The following code might be useful to other Integrated Data Infrastructure (IDI) users in the Virtual Health Information Network (VHIN).

BMI from B4 School Check data

This zip folder contains Stata code (in a .txt file) and WHO Anthro software files that will allow you to calculate BMI, BMI z-score and obesity flags using height and weight data from the B4 School Check.

Thanks to Lisa Daniels and A Better Start National Science Challenge Big Data team for this code.

Birth event (for baby)

This SAS code identifies hospital admissions for birth recorded against the baby being born (ie hospital admission for the baby’s own birth).

Thanks to A Better Start National Science Challenge Big Data team for this code.

Birth event (for mother); delivery mode

This SAS code identifies hospital admissions for birth recorded against the mother. It also categorises the delivery mode (caesarean, assisted vaginal, unassisted vaginal) for the birth.

Thanks to A Better Start National Science Challenge Big Data team for this code.

B4 School Check completion

This SAS code shows how to create indicators for whether or not children have received different components of the B4 School Check.

Thanks to A Better Start National Science Challenge Big Data team for this code.

Working with PRIMHD data

This SQL code was developed by the Ministry of Health to assist in querying mental health data in the IDI. It may be useful to researchers who are not familiar with PRIMHD data, those who want to identify cohorts, or simply summarise by some key counts.

Thanks to Meisha Nicolson, Matthew Dwyer, and Hilary Sharp for this code.

Other Mental Health code

This SAS code provides examples of how to identify suicides, self-harm hospitilisations, schizophrenia diagnoses, and mental health service use events including inpatient bednights, forensic bednights, rehab/residential/respite bednights and community clinical and support contacts.

Address information in the IDI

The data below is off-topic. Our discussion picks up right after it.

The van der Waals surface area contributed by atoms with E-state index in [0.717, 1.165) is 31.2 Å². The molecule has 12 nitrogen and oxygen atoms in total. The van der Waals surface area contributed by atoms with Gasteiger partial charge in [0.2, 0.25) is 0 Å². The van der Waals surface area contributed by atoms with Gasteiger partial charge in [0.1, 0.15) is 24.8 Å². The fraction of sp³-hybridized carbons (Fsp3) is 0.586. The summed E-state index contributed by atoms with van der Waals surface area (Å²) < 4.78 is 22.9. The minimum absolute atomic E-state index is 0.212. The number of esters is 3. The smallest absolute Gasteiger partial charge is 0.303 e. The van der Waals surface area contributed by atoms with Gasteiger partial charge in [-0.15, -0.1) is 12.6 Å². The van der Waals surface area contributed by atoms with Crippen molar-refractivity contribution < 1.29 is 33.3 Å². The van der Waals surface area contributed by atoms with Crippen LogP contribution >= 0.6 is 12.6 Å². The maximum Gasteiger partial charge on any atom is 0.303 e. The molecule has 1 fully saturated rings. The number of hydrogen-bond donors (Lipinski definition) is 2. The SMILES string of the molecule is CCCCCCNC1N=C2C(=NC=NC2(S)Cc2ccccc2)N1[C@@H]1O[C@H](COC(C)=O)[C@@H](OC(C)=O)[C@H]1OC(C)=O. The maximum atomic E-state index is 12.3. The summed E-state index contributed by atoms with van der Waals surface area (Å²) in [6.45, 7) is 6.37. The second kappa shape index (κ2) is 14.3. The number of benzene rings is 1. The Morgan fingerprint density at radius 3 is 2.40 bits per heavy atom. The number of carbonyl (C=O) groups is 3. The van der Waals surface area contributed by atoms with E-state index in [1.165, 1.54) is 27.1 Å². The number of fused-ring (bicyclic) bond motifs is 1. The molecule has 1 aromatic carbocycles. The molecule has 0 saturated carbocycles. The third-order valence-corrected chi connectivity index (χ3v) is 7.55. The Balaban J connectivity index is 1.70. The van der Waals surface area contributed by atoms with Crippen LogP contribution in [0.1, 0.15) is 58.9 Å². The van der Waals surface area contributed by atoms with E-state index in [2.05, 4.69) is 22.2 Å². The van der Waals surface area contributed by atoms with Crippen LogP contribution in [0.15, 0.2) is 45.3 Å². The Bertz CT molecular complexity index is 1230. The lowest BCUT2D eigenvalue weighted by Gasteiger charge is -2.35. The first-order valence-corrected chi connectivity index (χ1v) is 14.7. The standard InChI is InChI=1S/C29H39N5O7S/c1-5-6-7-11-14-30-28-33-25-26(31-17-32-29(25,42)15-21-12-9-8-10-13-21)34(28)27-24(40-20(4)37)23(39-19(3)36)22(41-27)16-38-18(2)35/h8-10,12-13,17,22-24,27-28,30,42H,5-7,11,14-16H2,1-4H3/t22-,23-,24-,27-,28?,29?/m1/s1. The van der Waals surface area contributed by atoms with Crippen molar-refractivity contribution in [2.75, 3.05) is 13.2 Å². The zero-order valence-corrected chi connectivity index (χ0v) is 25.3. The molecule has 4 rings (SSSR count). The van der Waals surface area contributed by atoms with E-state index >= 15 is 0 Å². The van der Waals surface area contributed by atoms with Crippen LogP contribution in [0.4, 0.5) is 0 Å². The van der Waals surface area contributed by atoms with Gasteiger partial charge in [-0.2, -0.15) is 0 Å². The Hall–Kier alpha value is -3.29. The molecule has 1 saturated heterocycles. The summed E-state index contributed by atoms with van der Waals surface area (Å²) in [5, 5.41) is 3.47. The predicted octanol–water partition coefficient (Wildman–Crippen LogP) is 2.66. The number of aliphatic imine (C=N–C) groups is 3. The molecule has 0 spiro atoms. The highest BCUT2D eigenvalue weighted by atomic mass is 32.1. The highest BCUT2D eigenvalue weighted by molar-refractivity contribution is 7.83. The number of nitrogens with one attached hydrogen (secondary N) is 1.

This piece of SAS code selects the most recently updated address for an individual at a given date. It requires a 2017 annual areas file that can be downloaded from the SNZ website. This method uses all address sources from the address_notification_full table. If an address is not recorded prior to the reference date, the first address update within the 12 months following the reference date is used.

The above method is used in a range of projects and gives a good approximation of address at a given date. However, depending on the specific requirements for your project you may wish to vary the above method by (for example) excluding some address sources, or excluding address updates that occur after the reference date.

Census variables

This is SAS code developed for VHIN Healthier Lives National Science Challenge projects. The code creates a dataset of individuals and their characteristics according to variables derived from the IDI census tables from the 2013 census. It puts descriptive labels and formats on all the retained variables.

Some of these variables have been used previously in the New Zealand Census-Mortality Study and the New Zealand Deprivation Index development.

Variables include:

  • Snz_uid, the unique IDI identifier
  • Usual residence indicator
  • Demographic factors such as sex, urban/rural, family type, partnership status